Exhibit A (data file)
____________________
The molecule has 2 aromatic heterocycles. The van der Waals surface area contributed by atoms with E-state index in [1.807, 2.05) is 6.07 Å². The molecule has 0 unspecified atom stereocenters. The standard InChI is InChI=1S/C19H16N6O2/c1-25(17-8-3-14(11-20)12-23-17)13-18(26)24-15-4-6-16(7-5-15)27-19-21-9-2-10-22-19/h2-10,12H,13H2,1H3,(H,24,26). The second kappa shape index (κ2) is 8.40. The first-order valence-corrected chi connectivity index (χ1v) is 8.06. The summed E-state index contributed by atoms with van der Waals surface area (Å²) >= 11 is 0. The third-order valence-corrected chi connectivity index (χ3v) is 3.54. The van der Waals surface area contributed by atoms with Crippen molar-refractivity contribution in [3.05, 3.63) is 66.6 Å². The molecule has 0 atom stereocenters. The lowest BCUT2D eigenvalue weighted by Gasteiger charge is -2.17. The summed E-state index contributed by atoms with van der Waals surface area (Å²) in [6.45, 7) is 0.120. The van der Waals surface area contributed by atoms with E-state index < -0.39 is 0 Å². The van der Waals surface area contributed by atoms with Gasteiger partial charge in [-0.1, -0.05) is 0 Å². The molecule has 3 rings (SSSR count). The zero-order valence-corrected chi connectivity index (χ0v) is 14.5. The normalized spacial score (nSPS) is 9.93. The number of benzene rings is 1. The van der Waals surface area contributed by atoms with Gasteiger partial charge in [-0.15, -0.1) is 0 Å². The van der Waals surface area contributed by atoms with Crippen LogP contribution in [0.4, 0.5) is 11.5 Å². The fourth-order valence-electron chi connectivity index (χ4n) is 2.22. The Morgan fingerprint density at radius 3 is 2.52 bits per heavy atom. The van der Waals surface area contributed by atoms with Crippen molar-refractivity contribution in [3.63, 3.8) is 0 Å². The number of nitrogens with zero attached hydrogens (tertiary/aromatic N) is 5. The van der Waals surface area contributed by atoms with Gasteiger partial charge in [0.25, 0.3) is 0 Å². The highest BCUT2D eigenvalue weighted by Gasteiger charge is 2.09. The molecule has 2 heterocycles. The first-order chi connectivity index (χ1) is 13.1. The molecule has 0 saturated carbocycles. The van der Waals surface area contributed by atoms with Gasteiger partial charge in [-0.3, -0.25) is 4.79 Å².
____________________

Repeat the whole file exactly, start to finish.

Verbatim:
The molecule has 2 aromatic heterocycles. The van der Waals surface area contributed by atoms with E-state index in [1.807, 2.05) is 6.07 Å². The molecule has 0 unspecified atom stereocenters. The standard InChI is InChI=1S/C19H16N6O2/c1-25(17-8-3-14(11-20)12-23-17)13-18(26)24-15-4-6-16(7-5-15)27-19-21-9-2-10-22-19/h2-10,12H,13H2,1H3,(H,24,26). The second kappa shape index (κ2) is 8.40. The first-order valence-corrected chi connectivity index (χ1v) is 8.06. The summed E-state index contributed by atoms with van der Waals surface area (Å²) >= 11 is 0. The third-order valence-corrected chi connectivity index (χ3v) is 3.54. The van der Waals surface area contributed by atoms with Crippen molar-refractivity contribution in [3.05, 3.63) is 66.6 Å². The molecule has 0 atom stereocenters. The lowest BCUT2D eigenvalue weighted by Gasteiger charge is -2.17. The summed E-state index contributed by atoms with van der Waals surface area (Å²) in [6.45, 7) is 0.120. The van der Waals surface area contributed by atoms with E-state index < -0.39 is 0 Å². The van der Waals surface area contributed by atoms with Gasteiger partial charge in [-0.1, -0.05) is 0 Å². The molecule has 3 rings (SSSR count). The zero-order valence-corrected chi connectivity index (χ0v) is 14.5. The normalized spacial score (nSPS) is 9.93. The number of benzene rings is 1. The van der Waals surface area contributed by atoms with Gasteiger partial charge in [-0.15, -0.1) is 0 Å². The van der Waals surface area contributed by atoms with Crippen LogP contribution in [0.4, 0.5) is 11.5 Å². The fourth-order valence-electron chi connectivity index (χ4n) is 2.22. The Morgan fingerprint density at radius 3 is 2.52 bits per heavy atom. The van der Waals surface area contributed by atoms with Crippen molar-refractivity contribution in [3.63, 3.8) is 0 Å². The number of nitrogens with zero attached hydrogens (tertiary/aromatic N) is 5. The van der Waals surface area contributed by atoms with Gasteiger partial charge in [0.25, 0.3) is 0 Å². The highest BCUT2D eigenvalue weighted by Gasteiger charge is 2.09. The molecule has 2 heterocycles. The first-order chi connectivity index (χ1) is 13.1. The molecule has 0 saturated carbocycles. The van der Waals surface area contributed by atoms with Gasteiger partial charge in [-0.3, -0.25) is 4.79 Å².